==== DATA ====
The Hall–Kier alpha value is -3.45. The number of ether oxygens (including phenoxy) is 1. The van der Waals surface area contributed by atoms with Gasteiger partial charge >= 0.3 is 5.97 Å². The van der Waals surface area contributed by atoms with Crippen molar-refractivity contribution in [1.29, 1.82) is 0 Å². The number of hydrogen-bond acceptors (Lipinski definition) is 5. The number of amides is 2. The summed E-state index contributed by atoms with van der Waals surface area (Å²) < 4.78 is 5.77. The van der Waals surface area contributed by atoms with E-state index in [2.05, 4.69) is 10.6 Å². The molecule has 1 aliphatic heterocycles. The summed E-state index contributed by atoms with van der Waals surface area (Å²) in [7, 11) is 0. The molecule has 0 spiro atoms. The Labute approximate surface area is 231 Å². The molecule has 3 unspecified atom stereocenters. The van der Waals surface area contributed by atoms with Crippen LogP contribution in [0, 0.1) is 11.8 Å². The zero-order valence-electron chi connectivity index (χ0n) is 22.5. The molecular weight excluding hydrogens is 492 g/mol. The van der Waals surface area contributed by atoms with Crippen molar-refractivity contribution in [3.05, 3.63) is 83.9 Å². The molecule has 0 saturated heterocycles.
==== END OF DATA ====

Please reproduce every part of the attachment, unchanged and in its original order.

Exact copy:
The Hall–Kier alpha value is -3.45. The number of ether oxygens (including phenoxy) is 1. The van der Waals surface area contributed by atoms with Gasteiger partial charge >= 0.3 is 5.97 Å². The van der Waals surface area contributed by atoms with Crippen molar-refractivity contribution in [1.29, 1.82) is 0 Å². The number of hydrogen-bond acceptors (Lipinski definition) is 5. The number of amides is 2. The summed E-state index contributed by atoms with van der Waals surface area (Å²) < 4.78 is 5.77. The van der Waals surface area contributed by atoms with E-state index in [2.05, 4.69) is 10.6 Å². The molecule has 1 aliphatic heterocycles. The summed E-state index contributed by atoms with van der Waals surface area (Å²) in [7, 11) is 0. The molecule has 0 spiro atoms. The Labute approximate surface area is 231 Å². The molecule has 3 unspecified atom stereocenters. The van der Waals surface area contributed by atoms with Crippen LogP contribution in [0, 0.1) is 11.8 Å². The zero-order valence-electron chi connectivity index (χ0n) is 22.5. The molecular weight excluding hydrogens is 492 g/mol. The van der Waals surface area contributed by atoms with Crippen molar-refractivity contribution in [3.05, 3.63) is 83.9 Å². The molecule has 0 saturated heterocycles.